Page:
The 1970s were a time of change and innovation in America, but what if some of those changes had a darker origin?
What if the popular sweetener, corn syrup, was actually created by Nazis? It may sound far-fetched, but there are some intriguing historical connections that suggest this could be true.
In this article, we’ll explore the evidence and theories behind this controversial idea. From the Bronze Age of Comics to the Seawater experiments, we’ll delve into the real-life events that inspired the hit TV show, Hunters, and examine how they could be linked to the creation of corn syrup.
So buckle up and get ready to uncover a hidden history that may change the way you think about your favorite sweet treats.
Did Nazis Create Corn Syrup?
The idea that Nazis may have had a hand in creating corn syrup may seem like a wild conspiracy theory, but there are some compelling connections that suggest it could be true.
First, let’s look at the historical context. The 1970s were known as the Bronze Age of Comics, a time when darker plotlines and relevant social issues began to make their way into comic book panels. This is mirrored in the TV show, Hunters, which is set in 1977 and follows a group of Nazi hunters.
Both Nazi hunter groups and Operation Paperclip, which brought Nazi scientists to the US after World War II, have real historical foundations. The poverty in which some characters in Hunters live is also true to life, as over 200,000 New York-based Holocaust survivors lived below the poverty line.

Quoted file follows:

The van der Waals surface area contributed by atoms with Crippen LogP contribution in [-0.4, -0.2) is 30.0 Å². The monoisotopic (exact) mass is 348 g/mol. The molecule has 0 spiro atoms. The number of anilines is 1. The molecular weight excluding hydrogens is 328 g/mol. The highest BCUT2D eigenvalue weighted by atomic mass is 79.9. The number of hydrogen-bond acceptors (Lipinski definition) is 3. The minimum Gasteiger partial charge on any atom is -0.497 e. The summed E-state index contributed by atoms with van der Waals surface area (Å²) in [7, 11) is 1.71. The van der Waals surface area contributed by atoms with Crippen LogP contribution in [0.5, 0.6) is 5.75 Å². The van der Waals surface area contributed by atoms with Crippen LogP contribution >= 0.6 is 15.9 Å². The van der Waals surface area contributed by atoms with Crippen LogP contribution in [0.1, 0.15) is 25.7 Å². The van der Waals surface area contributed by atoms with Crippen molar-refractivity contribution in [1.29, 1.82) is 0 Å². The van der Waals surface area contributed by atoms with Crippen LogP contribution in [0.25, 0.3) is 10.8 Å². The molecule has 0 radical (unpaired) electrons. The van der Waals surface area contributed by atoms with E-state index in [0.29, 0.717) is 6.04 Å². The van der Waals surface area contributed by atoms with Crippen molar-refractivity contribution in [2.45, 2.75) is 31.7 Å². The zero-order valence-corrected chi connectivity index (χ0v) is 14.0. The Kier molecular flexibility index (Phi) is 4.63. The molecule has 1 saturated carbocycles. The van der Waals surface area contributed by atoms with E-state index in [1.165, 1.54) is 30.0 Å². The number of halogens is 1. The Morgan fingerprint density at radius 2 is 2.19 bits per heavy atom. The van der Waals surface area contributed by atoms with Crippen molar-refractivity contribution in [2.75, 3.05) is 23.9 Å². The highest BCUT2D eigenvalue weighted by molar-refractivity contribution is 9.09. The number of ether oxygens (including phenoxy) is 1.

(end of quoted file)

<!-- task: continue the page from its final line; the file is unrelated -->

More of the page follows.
But what does all of this have to do with corn syrup? Well, one theory is that Nazis may have developed corn syrup as a way to poison Americans. While there is no known Nazi plot to poison corn syrup supplies, it is true that the sugar substitute first made its way onto American shelves in the 1970s.
Additionally, Germany did develop biological weapons during World War II, even if they went unused over the course of the war. British soldiers uncovered 175 bunkers on the German-Polish border containing tabun, a new nerve agent that could kill a rabbit in minutes. In 1945, 530 tons of the stuff made its way to American soil.
So while there may not be concrete evidence linking Nazis to the creation of corn syrup, there are certainly some intriguing connections that suggest it could be possible.
The Origins Of Corn Syrup
Corn syrup is a sweetener made from maize (corn) that became a common ingredient in processed foods in the 1980s. It is cheaper than sugar and was subsidized by the US government due to an abundance of maize. This rise in popularity led to a decline in demand for sugar and several fast-food chains and consumer-goods firms even dropped it from their recipes.
However, the most common complaint about corn syrup is that it has contributed to the rise in obesity in America. While this idea is hotly disputed, some studies have linked corn syrup consumption to weight gain, including one released in March by scientists at Princeton, which found that rats gained more weight eating it than table sugar.
Corn syrup’s defenders blame sugar refiners for their bad press, pointing out that high tariffs on imported sugar, to the benefit of America’s beet and cane farmers, have also helped to promote corn syrup.
Despite the controversy surrounding corn syrup, there is no concrete evidence linking its origins to Nazis or any other sinister plot. However, the connections between Nazi history and the rise of corn syrup in America are certainly intriguing and worth further investigation.